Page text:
By Libby Banks,
Law Office of Libby Banks, PLLC

There are many benefits to a revocable living trust. A trust is not just for the wealthy. There is no magic net worth number that tells us when a trust provides the best plan for your assets. Two key factors we look at to decide if a trust is the best option are your family situation and what type of property you own.

Here are a few of the advantages to the revocable living trust:

The Revocable Living Trust Appoints Someone to Care for Your Finances When You are Not Able
Wills and trusts both contain instructions about who should receive your assets after you die. However, a revocable living trust also contains instructions for managing your assets and caring for you if you are incapacitated. Who will manage your affairs if you can’t? The trust names the trustee you selected who will step in to pay your bills, preserve your assets, liquidate properties, and generally assure that both you and your finances are being cared for.

A Revocable Living Trust Avoids Probate, Maintains Some of Your Privacy, and Reduces the Cost of Wrapping Up Your Estate at Death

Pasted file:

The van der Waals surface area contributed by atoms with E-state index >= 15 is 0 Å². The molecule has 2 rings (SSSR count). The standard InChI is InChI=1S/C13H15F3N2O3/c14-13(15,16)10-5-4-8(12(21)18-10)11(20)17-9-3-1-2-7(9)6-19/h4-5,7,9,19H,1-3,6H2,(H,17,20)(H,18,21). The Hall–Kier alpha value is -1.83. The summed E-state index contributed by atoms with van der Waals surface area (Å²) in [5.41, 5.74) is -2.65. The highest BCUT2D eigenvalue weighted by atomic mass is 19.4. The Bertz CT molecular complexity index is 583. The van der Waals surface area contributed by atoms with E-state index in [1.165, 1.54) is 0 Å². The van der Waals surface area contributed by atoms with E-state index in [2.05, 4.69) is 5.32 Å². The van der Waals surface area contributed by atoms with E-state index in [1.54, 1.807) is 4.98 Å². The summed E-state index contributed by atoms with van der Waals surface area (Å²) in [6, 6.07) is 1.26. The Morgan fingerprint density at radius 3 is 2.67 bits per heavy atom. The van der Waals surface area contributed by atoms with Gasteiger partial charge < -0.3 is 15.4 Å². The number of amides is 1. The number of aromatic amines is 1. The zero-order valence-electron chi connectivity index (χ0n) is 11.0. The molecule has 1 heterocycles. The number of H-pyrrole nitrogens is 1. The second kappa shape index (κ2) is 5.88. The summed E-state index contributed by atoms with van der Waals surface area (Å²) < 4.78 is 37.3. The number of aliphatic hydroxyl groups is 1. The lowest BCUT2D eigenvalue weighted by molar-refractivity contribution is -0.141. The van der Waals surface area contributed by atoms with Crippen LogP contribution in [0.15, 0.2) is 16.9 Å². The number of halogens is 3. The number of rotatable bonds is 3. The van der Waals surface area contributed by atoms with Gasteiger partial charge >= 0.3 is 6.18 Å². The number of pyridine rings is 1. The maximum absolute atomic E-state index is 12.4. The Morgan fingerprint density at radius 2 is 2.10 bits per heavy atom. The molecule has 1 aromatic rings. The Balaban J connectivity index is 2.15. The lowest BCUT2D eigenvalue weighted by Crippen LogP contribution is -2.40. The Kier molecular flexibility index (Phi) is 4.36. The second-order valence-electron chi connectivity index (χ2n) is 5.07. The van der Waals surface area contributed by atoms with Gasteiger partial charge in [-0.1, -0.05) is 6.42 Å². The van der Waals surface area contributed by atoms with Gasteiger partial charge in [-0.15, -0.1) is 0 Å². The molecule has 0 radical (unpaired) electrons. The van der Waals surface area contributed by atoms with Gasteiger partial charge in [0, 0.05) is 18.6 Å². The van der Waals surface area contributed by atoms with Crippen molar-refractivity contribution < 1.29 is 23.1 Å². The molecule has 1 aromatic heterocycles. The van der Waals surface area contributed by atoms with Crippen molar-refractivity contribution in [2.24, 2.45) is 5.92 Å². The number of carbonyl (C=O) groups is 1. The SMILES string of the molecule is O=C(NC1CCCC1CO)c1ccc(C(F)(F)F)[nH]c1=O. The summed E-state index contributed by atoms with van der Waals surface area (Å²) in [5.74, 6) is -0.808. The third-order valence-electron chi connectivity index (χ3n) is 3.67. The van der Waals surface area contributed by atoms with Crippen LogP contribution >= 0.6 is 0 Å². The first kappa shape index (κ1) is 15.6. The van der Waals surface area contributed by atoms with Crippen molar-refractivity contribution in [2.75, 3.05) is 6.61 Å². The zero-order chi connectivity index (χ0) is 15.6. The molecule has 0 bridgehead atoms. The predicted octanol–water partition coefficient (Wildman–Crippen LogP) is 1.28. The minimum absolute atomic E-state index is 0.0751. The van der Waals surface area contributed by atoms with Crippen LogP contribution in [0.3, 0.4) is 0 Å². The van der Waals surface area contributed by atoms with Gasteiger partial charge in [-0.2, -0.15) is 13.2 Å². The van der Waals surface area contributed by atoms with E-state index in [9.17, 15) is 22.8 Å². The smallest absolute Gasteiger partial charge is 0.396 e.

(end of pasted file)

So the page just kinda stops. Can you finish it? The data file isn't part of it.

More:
A will tells the world who will receive your assets after your death. However, the will does not transfer the assets automatically. Instead, your personal representative or executor must submit the will along with several other papers to the court requesting the court formally appoint him or her to wrap up your estate. That court proceeding is called probate, and if all you have is a will, your estate will likely go through probate.

A properly prepared and funded revocable living trust, on the other hand, will avoid the need for probate on your death. Since probate court filings are public record, the trust also avoids the possibility of disclosure of your assets to the public. With a trust, the person you selected to take charge of your estate will be able to step in quickly to gather, sell and distribute your assets to your beneficiaries with no need for a court’s involvement.

Avoiding probate is usually a good idea. One example of why: if you have specifically omitted one of your “heirs” from your plan, the probate court still requires us to send them notice that we filed a probate – even though they are supposed to get nothing. As you can imagine, this often leads to that person filing a contest or claim in the probate proceeding. Who are your heirs? Your children, or if you have no children, then your parents are your heirs, then your siblings, and then nieces and nephews.

The revocable living trust makes sense for many estates. To find out if it makes sense for you, call for a free initial consultation, offered by videoconference or phone at 602-375-6752.